Riveting reflections of a chimney builder

Bryce Eishold

For six decades the skyline of Morwell has featured four chimneys on the outskirts of town at the old Morwell Power Station.

On the eve of the station’s demolition, The Express, with the assistance of the Morwell Historical Society, is publishing a private collection of photographs taken during the station’s construction.

Morwell man Hermann Wasmayr’s collection of black and white photographs taken during the 1950s show a bygone era when the SEC was booming and construction of the region’s power stations was well underway.

Memories of mateship and good times flow back to Hermann Wasmayr as he flicks through a personal collection of photographs taken during the construction of the Morwell Power Station.

It was 1956 and Mr Wasmayr had been in Australia for only a matter of months after migrating from Austria to a settlement camp at Bonegilla.

After arriving with his wife Friederike, the pair was sent to Morwell where they would live for some 10 years.

The qualified boilermaker had secured a job with the State Electricity Commission of Victoria as a riveter on the construction of the Morwell Power Station.

Boilermakers were used on the project to construct the four 300-foot (91.4 metres) chimneys each made of 225 steel plates and riveted into place.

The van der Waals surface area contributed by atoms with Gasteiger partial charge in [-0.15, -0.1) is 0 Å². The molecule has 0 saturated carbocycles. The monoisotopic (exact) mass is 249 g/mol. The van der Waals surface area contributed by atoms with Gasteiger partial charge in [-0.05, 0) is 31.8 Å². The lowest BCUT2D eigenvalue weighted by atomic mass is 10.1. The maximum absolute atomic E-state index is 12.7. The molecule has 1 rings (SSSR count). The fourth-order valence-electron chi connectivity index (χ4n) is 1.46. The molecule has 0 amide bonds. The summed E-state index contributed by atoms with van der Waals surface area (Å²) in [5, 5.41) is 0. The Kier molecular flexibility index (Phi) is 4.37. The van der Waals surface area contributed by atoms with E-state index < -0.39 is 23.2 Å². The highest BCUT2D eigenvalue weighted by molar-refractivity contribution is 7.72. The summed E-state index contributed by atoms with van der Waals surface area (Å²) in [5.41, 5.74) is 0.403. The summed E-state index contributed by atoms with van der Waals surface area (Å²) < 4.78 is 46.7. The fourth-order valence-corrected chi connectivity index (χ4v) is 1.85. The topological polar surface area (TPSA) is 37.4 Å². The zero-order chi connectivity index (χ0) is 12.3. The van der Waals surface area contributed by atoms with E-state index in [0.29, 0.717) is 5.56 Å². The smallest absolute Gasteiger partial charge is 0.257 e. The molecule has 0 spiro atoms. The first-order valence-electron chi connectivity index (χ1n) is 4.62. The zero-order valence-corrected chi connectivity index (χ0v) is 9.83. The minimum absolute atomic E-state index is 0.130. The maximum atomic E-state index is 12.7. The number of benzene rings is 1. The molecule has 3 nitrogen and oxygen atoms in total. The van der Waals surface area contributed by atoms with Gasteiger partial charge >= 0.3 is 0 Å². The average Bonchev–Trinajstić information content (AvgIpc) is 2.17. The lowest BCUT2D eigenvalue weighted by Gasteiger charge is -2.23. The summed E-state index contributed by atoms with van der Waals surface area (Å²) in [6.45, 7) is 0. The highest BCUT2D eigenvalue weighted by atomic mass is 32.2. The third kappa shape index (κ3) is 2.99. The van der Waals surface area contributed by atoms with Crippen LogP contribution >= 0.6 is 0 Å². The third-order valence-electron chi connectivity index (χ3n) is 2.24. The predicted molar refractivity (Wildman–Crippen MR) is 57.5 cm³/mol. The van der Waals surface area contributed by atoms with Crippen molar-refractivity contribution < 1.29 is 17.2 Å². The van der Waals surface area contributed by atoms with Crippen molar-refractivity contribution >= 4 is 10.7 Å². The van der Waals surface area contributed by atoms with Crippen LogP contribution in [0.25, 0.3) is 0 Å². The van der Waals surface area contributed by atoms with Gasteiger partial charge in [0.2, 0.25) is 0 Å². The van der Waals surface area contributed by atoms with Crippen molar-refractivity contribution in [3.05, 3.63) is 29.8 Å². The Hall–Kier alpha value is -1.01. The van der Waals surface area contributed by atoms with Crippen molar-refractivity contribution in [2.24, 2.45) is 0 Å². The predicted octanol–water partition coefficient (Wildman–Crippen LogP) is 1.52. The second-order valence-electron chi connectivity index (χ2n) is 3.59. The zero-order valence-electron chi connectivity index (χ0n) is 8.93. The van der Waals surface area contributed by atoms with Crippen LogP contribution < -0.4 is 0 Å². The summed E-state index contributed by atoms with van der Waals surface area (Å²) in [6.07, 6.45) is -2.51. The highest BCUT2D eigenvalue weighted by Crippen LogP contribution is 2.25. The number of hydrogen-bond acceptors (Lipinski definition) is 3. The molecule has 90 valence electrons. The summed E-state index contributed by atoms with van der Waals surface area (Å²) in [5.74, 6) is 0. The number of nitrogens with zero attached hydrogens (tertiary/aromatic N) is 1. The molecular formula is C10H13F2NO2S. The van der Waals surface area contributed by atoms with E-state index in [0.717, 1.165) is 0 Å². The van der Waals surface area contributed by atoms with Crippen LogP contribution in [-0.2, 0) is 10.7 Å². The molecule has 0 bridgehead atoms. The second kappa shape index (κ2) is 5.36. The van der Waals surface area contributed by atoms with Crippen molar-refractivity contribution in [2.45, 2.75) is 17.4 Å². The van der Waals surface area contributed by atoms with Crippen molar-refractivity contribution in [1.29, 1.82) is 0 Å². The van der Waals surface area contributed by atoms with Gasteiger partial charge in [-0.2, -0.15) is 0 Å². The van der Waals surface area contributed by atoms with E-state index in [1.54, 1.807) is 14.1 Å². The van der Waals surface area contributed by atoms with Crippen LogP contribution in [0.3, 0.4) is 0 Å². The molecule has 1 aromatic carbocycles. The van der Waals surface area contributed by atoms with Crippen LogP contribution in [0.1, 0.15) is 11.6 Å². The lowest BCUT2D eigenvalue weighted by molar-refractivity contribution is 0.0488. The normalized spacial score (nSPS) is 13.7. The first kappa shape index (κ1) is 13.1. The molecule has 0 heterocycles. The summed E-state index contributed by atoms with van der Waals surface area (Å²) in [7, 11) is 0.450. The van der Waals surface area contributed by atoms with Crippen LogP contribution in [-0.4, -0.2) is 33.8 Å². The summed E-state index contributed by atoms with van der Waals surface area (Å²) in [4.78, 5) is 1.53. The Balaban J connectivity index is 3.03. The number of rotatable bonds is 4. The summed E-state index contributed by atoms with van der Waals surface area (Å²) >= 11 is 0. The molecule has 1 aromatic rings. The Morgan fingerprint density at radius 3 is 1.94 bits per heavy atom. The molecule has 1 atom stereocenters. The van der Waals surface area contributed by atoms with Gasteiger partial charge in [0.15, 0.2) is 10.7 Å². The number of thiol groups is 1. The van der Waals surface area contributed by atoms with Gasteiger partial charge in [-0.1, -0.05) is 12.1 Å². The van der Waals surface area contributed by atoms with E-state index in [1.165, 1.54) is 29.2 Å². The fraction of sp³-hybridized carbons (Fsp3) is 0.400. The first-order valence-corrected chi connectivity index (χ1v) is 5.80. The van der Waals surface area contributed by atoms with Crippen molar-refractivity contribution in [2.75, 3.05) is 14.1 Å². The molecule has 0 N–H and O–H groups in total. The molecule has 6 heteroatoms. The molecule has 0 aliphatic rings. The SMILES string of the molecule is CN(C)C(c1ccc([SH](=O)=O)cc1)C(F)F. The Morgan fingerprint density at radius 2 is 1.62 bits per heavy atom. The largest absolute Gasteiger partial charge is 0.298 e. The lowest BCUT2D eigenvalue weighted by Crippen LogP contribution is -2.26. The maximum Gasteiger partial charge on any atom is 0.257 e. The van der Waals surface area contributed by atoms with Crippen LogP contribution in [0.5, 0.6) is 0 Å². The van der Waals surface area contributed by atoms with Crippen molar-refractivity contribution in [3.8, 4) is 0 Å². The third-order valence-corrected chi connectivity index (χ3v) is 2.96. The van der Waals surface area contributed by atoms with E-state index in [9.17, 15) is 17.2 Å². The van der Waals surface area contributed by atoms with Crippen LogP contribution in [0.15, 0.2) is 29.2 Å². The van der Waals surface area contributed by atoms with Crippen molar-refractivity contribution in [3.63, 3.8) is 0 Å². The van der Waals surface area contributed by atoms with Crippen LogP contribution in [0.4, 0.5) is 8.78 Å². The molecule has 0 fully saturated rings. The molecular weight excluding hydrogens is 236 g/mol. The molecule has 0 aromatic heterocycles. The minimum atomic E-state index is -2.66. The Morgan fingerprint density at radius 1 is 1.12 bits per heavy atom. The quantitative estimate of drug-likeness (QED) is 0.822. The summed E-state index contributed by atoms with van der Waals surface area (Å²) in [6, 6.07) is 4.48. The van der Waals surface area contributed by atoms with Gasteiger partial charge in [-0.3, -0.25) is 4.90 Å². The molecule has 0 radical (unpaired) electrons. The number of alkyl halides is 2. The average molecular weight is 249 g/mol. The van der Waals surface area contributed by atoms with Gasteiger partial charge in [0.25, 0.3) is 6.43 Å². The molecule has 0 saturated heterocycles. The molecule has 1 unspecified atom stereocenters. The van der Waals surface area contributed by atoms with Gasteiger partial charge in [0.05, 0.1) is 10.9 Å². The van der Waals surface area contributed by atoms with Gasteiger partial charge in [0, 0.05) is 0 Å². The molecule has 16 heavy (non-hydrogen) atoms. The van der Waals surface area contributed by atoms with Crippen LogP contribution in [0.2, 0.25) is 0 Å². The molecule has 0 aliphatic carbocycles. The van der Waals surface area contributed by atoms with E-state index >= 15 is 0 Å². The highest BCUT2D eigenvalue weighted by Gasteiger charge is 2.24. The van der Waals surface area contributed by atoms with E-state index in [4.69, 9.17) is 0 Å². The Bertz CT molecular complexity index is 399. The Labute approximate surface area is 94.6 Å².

“All the plates were laid out in the yards. First we had to connect them all together and then we would lift and rivet them in place,” Mr Wasmayr, 92, said.

According to the Morwell Historical Society, two companies were used during the construction of the chimneys: Dutch company Werkspoor who constructed three, and Morwell company Pillars who put up the fourth stack.

“Safety was not a big issue back then, but we made it very safe. We always looked out for each other and we built them to perfection,” Mr Wasmayr said.

Using a lifting rig in the centre of the chimney, the different components were manoeuvred into position and bolted together prior to riveting.

Mr Wasmayr recalled riveters would work on the outside of the chimney from inside a small box hung from the top of the stack.

At the same time, men worked inside the chimney from a platform supported by scaffolding.

“It was a good crew, that was the main thing. The people I worked with made the job what it was,” Mr Wasmayr said.

“Each chimney had about 20,000 rivets. There were a number of

different sized rivets. They changed in size as the chimneys got higher.”

He recalled the top of the chimneys during construction would sway about one metre both ways in the wind, describing it as like “being on a ship”.

Speed was essential during the riveting stage, Mr Wasmayr said, with rivets heated in a coke fire close to the work inside the chimney before they were placed through a hole and “held up” with a compressed air rivet snap.

On the outside of the chimney, the riveter used a pneumatic riveting gun to quickly compress the rivet into place.

Once steel work was completed, the fire bricks were placed around the metal shell of the four chimneys.

Mr Wasmayr said taking photographs was his hobby and he lamented the impending demolition of the chimneys.

“I was terribly sad when I heard they were going to demolish the chimneys, but I guess that’s progress. It’s still very sad though.”